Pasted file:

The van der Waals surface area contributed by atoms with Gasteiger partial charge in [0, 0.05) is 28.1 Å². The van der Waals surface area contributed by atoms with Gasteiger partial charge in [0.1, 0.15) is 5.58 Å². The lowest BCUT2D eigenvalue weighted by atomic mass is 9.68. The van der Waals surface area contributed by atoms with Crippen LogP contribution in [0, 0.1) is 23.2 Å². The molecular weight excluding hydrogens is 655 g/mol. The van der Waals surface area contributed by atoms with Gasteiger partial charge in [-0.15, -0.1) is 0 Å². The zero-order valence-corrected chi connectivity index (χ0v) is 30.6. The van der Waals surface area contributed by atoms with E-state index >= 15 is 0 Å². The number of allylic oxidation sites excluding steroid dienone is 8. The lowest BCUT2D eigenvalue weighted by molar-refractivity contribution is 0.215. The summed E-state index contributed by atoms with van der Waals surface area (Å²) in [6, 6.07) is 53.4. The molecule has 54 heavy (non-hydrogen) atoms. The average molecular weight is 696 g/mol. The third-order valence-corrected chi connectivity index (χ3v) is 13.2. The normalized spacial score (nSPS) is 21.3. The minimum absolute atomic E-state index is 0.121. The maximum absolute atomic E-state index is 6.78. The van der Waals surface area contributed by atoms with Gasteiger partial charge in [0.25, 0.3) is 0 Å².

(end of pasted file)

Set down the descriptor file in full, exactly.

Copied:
The van der Waals surface area contributed by atoms with Gasteiger partial charge in [0, 0.05) is 28.1 Å². The van der Waals surface area contributed by atoms with Gasteiger partial charge in [0.1, 0.15) is 5.58 Å². The lowest BCUT2D eigenvalue weighted by atomic mass is 9.68. The van der Waals surface area contributed by atoms with Crippen LogP contribution in [0, 0.1) is 23.2 Å². The molecular weight excluding hydrogens is 655 g/mol. The van der Waals surface area contributed by atoms with Gasteiger partial charge in [-0.15, -0.1) is 0 Å². The zero-order valence-corrected chi connectivity index (χ0v) is 30.6. The van der Waals surface area contributed by atoms with E-state index >= 15 is 0 Å². The number of allylic oxidation sites excluding steroid dienone is 8. The lowest BCUT2D eigenvalue weighted by molar-refractivity contribution is 0.215. The summed E-state index contributed by atoms with van der Waals surface area (Å²) in [6, 6.07) is 53.4. The molecule has 54 heavy (non-hydrogen) atoms. The average molecular weight is 696 g/mol. The third-order valence-corrected chi connectivity index (χ3v) is 13.2. The normalized spacial score (nSPS) is 21.3. The minimum absolute atomic E-state index is 0.121. The maximum absolute atomic E-state index is 6.78. The van der Waals surface area contributed by atoms with Gasteiger partial charge in [0.25, 0.3) is 0 Å².